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First Report of Drechslera andersenii Causing Leaf Spot on Perennial Ryegrass in Jiangsu China
- Hu, J., Yang, J. Y., Li, J., Gao, T., Yang, G. W., Ren, H. Y.
- Plant disease 2018 v.102 no.6 pp. 1174
- DNA, DNA primers, Drechslera, Lolium perenne, agar, air drying, autoclaving, conidia, cool season grasses, culture media, fungi, glyceraldehyde-3-phosphate dehydrogenase, growth chambers, hyphae, internal transcribed spacers, lawns and turf, leaf spot, leaves, mycelium, plastic bags, polymerase chain reaction, relative humidity, sequence analysis, sodium hypochlorite, solar radiation, streptomycin, sulfates, tetracycline, tissues, China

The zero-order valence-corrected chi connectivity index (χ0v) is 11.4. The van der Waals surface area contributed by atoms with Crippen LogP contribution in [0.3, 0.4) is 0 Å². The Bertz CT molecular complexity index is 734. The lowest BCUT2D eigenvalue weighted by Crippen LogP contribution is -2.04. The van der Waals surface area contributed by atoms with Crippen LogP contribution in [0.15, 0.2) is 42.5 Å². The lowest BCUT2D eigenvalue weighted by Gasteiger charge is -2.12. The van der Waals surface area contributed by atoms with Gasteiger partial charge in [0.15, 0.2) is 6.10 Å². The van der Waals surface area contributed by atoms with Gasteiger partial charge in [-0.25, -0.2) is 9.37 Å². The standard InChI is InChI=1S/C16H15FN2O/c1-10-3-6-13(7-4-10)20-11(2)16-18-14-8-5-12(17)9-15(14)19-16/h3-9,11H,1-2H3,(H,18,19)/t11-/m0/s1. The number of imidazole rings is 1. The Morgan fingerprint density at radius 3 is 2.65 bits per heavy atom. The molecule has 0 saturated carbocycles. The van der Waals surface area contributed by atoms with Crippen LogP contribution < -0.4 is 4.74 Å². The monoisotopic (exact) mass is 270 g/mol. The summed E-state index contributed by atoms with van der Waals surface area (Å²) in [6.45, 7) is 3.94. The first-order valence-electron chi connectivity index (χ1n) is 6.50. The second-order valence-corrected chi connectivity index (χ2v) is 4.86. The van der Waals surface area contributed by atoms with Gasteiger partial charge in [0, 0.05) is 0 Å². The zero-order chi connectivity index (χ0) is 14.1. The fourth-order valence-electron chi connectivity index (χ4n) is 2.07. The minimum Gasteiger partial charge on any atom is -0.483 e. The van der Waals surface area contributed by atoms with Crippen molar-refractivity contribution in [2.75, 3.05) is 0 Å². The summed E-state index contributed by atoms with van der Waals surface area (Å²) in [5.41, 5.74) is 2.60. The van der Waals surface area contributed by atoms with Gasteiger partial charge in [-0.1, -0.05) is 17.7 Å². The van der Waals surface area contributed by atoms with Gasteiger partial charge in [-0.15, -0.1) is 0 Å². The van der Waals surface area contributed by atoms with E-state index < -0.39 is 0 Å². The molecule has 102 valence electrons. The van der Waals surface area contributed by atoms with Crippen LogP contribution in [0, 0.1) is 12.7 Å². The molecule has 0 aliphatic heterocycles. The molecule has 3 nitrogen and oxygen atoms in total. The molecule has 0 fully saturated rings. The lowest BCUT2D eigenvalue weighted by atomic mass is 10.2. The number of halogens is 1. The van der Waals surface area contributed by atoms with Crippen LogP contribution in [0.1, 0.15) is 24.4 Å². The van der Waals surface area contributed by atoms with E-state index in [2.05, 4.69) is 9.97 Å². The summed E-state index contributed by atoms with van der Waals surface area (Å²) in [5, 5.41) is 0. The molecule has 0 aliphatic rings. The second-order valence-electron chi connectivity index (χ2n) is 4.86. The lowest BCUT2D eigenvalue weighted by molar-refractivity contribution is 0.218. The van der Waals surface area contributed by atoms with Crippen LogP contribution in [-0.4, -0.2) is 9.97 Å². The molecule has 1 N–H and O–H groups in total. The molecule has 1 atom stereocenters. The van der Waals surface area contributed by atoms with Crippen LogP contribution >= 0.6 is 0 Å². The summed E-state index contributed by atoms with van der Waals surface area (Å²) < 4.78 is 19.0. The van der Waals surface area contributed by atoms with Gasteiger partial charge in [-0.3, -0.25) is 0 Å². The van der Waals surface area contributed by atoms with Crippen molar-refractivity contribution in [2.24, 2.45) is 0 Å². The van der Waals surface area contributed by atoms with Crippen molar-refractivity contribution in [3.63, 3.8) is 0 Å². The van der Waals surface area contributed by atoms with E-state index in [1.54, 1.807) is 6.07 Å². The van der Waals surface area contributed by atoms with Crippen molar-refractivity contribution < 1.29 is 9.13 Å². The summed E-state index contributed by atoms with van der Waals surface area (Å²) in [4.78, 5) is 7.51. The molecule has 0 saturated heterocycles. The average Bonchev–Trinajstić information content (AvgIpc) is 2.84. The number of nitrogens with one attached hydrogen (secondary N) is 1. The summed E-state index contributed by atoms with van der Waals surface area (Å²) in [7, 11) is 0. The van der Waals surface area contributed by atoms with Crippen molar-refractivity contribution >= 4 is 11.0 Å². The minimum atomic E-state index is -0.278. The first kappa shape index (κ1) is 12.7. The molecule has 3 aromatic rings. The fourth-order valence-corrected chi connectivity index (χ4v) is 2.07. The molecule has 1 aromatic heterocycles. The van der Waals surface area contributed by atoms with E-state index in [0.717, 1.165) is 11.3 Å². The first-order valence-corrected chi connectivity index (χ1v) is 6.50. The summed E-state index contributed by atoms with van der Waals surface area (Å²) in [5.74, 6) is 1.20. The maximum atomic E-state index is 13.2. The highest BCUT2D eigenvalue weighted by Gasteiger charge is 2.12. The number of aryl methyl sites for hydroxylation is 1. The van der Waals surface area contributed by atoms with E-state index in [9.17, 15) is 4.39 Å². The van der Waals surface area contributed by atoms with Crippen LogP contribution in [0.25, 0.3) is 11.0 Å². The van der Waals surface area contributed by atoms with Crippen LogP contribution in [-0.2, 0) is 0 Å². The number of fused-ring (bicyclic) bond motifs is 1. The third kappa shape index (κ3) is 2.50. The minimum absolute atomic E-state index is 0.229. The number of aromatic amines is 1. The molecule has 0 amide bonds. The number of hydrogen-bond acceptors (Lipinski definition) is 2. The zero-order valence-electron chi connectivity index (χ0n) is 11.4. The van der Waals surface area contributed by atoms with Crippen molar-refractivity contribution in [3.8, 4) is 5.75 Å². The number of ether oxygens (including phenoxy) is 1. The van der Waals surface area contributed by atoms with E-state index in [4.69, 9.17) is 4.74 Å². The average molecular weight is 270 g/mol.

- Perennial ryegrass (Lolium perenne L.) is a cool-season grass that is widely used for overseeding in the transitional zones of China. In June 2017, extensive leaf spots were observed on perennial ryegrass at the campus of Nanjing Agricultural University in Jiangsu province. Lesions were initially 2 to 3 cm in length and 1 to 3 mm in width. As the disease progressed, they expanded and became more numerous, causing a purplish-brown to black stripe with a light brown margin. Finally, large areas of blighted turf developed. Conidia observed on the lesions were 60 to 400 × 8 to 21 μm with 3 to 15 septa (n = 30), and this was consistent with Drechslera andersenii Lam, reported on perennial ryegrass (Lam 1985). Fifteen leaves with lesions were collected and surface sterilized in 0.6% NaClO for 1 min, washed twice with sterile water, air dried, and placed on 1% water agar containing 50 mg/liter of streptomycin sulfate and tetracycline. Plates were incubated in the dark at 25°C for 3 to 5 days. Hyphal tips were transferred to potato dextrose agar (PDA) and incubated at 25°C for 5 days. A fungus with dematiaceous mycelium was consistently isolated. The growth of the mycelium was approximately 2.5 mm per day, and it colonized entire 6-cm PDA plates in 10 days or more. Genomic DNA of a representative isolate was extracted, and the nuclear ribosomal internal transcribed spacer (ITS) region and glyceraldehyde 3-phosphate dehydrogenase (GAPDH) were amplified using primers ITS4 and ITS5 (White et al. 1990) and gpd1 and gpd2 (Berbee et al. 1999), respectively. PCR products were sequenced (deposited as MF491854 and MF535178 in GenBank) and showed 99% similarity to the published ITS (AY004805.1) and GAPDH (AY004835.1) sequence of D. andersenii through BLAST analysis. To complete Koch’s postulates, the mycelium of the sequenced isolate was scraped off of 20-day-old PDA cultures, chopped with a sterile scalpel, and suspended with 200 ml of autoclaved water. Two-month-old perennial ryegrass in four plastic pots (15 cm height × 15 cm top diameter × 10 cm bottom diameter) was inoculated with the fungal suspension. Two control pots with perennial ryegrass received equal volumes of sterile water only. All pots were incubated individually in plastic bags in a growth chamber with 16-h daylight at 24°C and 100% relative humidity. Leaf spots were observed 3 to 5 days after inoculation and were prevalent after 7 days. No symptoms developed on control plants. Isolations from symptomatic leaf tissues on PDA produced fungal colonies with morphology consistent with D. andersenii. To our knowledge, this is the first report of D. andersenii causing leaf spot on perennial ryegrass in China.